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Detection of Bluetongue virus and vectors to enhance surveillance
Viruses that are spread by insect vectors (arboviruses) present a disease threat to Australian livestock. They are also a major impediment to trade for both live animals and semen and embryos. Viruses belonging to the bluetongue group generally have the greatest impact. Bluetongue viruses (BTV) currently restrict live ruminant exports to many valuable markets. In other countries, these viruses are an important cause of disease in sheep, causing deaths and loss of production.
While there are strains of BTV in Australia that have been shown experimentally to cause severe disease and death in sheep, these are currently confined to the far north of Australia. Ultimately the spread of BTV is determined by the movement of their insect vectors which in turn is influenced by climatic conditions, most notably temperature and rainfall. With increasing volatility of weather patterns, particularly rising temperatures, southern extension of the distribution of midges from the genus Culicoides is likely, taking with them a range of arboviruses. If pathogenic strains of bluetongue move further south and east, large sheep populations will be at risk of disease outbreaks. Further, some regions currently certified as bluetongue free for export purposes would become zones of possible virus transmission, rendering them ineligible for trade.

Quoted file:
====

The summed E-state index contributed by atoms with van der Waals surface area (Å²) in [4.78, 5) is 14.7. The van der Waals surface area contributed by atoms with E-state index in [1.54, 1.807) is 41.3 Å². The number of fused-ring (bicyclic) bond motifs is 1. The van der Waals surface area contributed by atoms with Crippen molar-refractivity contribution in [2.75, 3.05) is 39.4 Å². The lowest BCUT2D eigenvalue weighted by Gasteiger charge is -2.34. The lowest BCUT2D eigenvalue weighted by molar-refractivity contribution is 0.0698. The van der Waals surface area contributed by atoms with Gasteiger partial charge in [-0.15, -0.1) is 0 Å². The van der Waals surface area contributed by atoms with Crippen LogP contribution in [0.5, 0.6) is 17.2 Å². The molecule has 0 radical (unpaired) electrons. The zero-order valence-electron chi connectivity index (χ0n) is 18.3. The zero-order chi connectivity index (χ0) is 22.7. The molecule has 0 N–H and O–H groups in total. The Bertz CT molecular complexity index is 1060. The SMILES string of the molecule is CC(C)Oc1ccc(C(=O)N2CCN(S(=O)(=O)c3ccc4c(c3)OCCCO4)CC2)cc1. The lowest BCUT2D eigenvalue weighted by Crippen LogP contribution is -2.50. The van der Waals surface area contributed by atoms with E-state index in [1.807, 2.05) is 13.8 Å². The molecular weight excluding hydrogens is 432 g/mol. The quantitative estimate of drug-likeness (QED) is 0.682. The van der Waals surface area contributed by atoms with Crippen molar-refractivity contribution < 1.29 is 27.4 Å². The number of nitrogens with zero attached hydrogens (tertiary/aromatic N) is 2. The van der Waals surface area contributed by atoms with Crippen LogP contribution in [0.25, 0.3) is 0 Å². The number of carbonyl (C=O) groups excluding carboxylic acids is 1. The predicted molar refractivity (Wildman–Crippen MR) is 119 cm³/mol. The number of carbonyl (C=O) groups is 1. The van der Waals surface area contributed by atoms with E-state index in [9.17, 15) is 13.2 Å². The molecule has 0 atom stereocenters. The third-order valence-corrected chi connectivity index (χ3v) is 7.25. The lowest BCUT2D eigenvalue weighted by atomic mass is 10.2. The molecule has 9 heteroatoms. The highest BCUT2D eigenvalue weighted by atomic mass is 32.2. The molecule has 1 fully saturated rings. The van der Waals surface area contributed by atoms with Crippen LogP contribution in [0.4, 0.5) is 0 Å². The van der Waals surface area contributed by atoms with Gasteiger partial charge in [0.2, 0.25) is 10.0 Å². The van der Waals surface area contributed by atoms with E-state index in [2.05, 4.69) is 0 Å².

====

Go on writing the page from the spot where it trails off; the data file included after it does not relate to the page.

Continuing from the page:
Recent arbovirus research has also shown that there is occasional entry of exotic bluetongue viruses and vectors into northern Australia in association with severe weather events. Collectively, these changes indicate that the bluetongue situation in Australia is at present unstable and there is potential for these viruses to impact heavily on ruminant health and production.
The key achievements of this project were:
- The elaboration of nucleic acid sequence data for the known Culicoides vector species of BTV in Australia as well as the 2 exotic vector species considered as the greatest threat;
- Identification of non-destructive methods for the concurrent purification of DNA from midges and RNA from BTV;
- Development of Culicoides species-specific real time PCR assays that allow the rapid detection and identification of midges;
- Application of midge specific assays to evaluate light trap collections of insects from the National Arbovirus Monitoring Program (NAMP);
- Evaluation of the capacity of real time PCR assays to detect exotic Culicoides species in NAMP collections;
- Capability to quantify the major vector C. brevitarsis in NAMP collections;
- A capacity to detect BTV in insects and to identify insects that are potential vectors of BTV;
- Demonstration of the capacity of these assays to detect BTV in Culicoides collections
- Development of novel assays for the detection and identification of BTV
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Diagnosing Bluetongue virus and vectors to enhance surveillance
This page was last updated on 05/07/2018
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